How are your relationships doing? Research shows us that having solid, fulfilling relationships is more important than having more money or that perfect job.
The emphasis is on quality, rather than quantity. Also, these relationships help calm your nervous system, keep your brain healthier as you age, and minimise emotional and physical pain.
When our relationships are not going well, it is common to feel disconnected, lonely or out of sorts, and other things can start to suffer – such as sleeping, eating and a decline in mood.
Counselling can help to strengthen bonds with your loved ones, and help you to become less reactive. We can explore triggers you may be unaware that you even have. Another useful skill is learning to resolve conflict in a way that is comfortable to you.
Relationships discussed in counselling can refer to those with loved ones, children, extended family or friends or at work – they can all impact.
Some clients attend together, for example couple counselling, and some clients attend on their own – in which case I practise relationship-sensitive individual therapy.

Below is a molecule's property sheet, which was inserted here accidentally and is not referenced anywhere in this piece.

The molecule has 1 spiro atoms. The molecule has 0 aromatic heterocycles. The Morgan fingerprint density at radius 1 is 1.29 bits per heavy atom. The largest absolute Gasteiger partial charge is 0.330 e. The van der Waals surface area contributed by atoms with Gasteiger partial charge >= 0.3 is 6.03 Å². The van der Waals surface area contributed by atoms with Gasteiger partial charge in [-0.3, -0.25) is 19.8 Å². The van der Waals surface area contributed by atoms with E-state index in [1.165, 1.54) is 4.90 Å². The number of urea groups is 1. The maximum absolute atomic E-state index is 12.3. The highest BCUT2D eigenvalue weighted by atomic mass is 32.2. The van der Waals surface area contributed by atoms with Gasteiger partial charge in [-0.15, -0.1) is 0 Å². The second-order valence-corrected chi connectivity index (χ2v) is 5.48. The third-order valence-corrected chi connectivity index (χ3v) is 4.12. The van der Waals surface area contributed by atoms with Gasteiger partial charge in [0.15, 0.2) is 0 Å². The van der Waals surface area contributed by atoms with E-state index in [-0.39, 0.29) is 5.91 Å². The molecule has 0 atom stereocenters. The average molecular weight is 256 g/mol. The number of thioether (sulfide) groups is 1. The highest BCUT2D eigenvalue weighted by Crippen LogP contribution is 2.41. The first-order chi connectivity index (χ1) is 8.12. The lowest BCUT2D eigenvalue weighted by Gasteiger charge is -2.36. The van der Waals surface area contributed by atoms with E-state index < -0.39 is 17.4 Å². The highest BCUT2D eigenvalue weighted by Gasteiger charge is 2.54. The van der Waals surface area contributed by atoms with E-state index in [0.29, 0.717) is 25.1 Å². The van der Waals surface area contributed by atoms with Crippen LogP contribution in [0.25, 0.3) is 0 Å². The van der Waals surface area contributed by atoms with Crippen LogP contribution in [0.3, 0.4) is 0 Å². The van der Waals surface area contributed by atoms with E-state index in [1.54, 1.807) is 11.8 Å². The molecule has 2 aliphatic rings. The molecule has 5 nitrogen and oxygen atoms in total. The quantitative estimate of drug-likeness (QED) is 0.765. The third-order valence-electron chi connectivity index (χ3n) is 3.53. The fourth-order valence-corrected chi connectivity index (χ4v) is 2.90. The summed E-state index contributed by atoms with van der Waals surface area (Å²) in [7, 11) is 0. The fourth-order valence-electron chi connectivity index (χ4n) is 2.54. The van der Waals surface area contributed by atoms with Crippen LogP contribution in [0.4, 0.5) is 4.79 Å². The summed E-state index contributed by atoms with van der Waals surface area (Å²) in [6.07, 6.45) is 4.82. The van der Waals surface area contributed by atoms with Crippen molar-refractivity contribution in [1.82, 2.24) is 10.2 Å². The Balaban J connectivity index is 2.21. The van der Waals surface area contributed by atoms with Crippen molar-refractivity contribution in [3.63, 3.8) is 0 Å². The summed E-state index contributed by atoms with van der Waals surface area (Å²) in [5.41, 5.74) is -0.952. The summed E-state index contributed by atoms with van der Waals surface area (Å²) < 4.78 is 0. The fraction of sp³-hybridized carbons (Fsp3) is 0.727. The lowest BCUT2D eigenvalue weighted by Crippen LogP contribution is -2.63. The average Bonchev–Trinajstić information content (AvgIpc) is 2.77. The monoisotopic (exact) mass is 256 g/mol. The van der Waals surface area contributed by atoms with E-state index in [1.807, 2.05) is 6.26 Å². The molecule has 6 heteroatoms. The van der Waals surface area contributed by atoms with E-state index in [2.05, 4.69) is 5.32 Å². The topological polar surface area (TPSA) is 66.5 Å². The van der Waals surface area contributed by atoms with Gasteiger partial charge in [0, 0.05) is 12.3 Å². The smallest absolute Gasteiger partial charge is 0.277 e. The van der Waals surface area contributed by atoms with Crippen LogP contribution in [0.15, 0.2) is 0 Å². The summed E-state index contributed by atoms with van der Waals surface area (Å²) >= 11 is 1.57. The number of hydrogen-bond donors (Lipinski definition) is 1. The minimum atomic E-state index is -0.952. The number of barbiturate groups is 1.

What happens in relationship counselling?
- Step 1 The couple completes a thorough relationship questionnaire (online, at home), which allows me to assess the positive and negative aspects of the relationship. (both parties complete this independently and their answers are privately submitted).
- Step 2 After assessing that couples counselling is the appropriate and most helpful option at this time, a joint session is booked (both parties attend).
- Step 3 Each partner then attends for a one hour individual session so I can learn about them independently.
- Step 4 A joint session occurs where the results of the questionnaire are discussed, and we begin to discuss helpful strategies to improve the relationship.
- Step 5 Subsequent joint sessions focus on triggers, strategies, interventions and coping tools specific to the couple. All sessions usually occur weekly or fortnightly.